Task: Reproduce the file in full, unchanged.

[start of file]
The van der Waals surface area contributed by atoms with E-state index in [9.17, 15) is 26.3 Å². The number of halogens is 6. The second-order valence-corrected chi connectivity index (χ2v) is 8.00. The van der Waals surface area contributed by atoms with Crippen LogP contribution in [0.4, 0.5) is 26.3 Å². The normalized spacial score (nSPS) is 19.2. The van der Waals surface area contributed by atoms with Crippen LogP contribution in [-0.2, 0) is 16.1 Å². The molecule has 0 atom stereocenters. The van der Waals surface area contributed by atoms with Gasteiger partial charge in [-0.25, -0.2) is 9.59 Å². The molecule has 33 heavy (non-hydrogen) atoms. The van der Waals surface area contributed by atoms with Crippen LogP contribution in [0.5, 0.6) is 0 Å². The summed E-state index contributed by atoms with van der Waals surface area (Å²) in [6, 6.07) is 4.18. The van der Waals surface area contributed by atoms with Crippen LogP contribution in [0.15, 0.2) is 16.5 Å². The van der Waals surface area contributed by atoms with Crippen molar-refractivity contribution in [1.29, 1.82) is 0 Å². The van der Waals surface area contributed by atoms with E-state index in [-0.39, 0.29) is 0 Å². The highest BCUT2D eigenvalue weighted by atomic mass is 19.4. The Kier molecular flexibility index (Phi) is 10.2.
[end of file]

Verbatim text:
The van der Waals surface area contributed by atoms with E-state index in [9.17, 15) is 26.3 Å². The number of halogens is 6. The second-order valence-corrected chi connectivity index (χ2v) is 8.00. The van der Waals surface area contributed by atoms with Crippen LogP contribution in [0.4, 0.5) is 26.3 Å². The normalized spacial score (nSPS) is 19.2. The van der Waals surface area contributed by atoms with Crippen LogP contribution in [-0.2, 0) is 16.1 Å². The molecule has 0 atom stereocenters. The van der Waals surface area contributed by atoms with Gasteiger partial charge in [-0.25, -0.2) is 9.59 Å². The molecule has 33 heavy (non-hydrogen) atoms. The van der Waals surface area contributed by atoms with Crippen LogP contribution in [0.5, 0.6) is 0 Å². The summed E-state index contributed by atoms with van der Waals surface area (Å²) in [6, 6.07) is 4.18. The van der Waals surface area contributed by atoms with Crippen LogP contribution in [0.15, 0.2) is 16.5 Å². The van der Waals surface area contributed by atoms with Crippen molar-refractivity contribution in [1.29, 1.82) is 0 Å². The van der Waals surface area contributed by atoms with E-state index in [-0.39, 0.29) is 0 Å². The highest BCUT2D eigenvalue weighted by atomic mass is 19.4. The Kier molecular flexibility index (Phi) is 10.2.